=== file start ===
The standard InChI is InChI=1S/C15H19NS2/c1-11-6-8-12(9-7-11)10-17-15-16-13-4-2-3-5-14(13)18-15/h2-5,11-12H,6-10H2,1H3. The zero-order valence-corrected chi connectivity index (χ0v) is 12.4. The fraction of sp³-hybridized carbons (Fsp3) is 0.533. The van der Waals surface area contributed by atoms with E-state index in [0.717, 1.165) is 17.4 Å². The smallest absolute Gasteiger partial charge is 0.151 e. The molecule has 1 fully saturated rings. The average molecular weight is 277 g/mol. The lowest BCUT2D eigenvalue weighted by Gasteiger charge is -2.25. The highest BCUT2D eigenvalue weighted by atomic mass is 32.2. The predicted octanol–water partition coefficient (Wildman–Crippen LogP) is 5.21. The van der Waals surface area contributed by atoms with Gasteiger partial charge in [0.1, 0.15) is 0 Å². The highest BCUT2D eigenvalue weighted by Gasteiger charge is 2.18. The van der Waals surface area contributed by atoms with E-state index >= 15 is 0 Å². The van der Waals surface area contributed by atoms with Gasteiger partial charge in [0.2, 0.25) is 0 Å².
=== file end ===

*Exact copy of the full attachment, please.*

The standard InChI is InChI=1S/C15H19NS2/c1-11-6-8-12(9-7-11)10-17-15-16-13-4-2-3-5-14(13)18-15/h2-5,11-12H,6-10H2,1H3. The zero-order valence-corrected chi connectivity index (χ0v) is 12.4. The fraction of sp³-hybridized carbons (Fsp3) is 0.533. The van der Waals surface area contributed by atoms with E-state index in [0.717, 1.165) is 17.4 Å². The smallest absolute Gasteiger partial charge is 0.151 e. The molecule has 1 fully saturated rings. The average molecular weight is 277 g/mol. The lowest BCUT2D eigenvalue weighted by Gasteiger charge is -2.25. The highest BCUT2D eigenvalue weighted by atomic mass is 32.2. The predicted octanol–water partition coefficient (Wildman–Crippen LogP) is 5.21. The van der Waals surface area contributed by atoms with Gasteiger partial charge in [0.1, 0.15) is 0 Å². The highest BCUT2D eigenvalue weighted by Gasteiger charge is 2.18. The van der Waals surface area contributed by atoms with E-state index >= 15 is 0 Å². The van der Waals surface area contributed by atoms with Gasteiger partial charge in [0.2, 0.25) is 0 Å².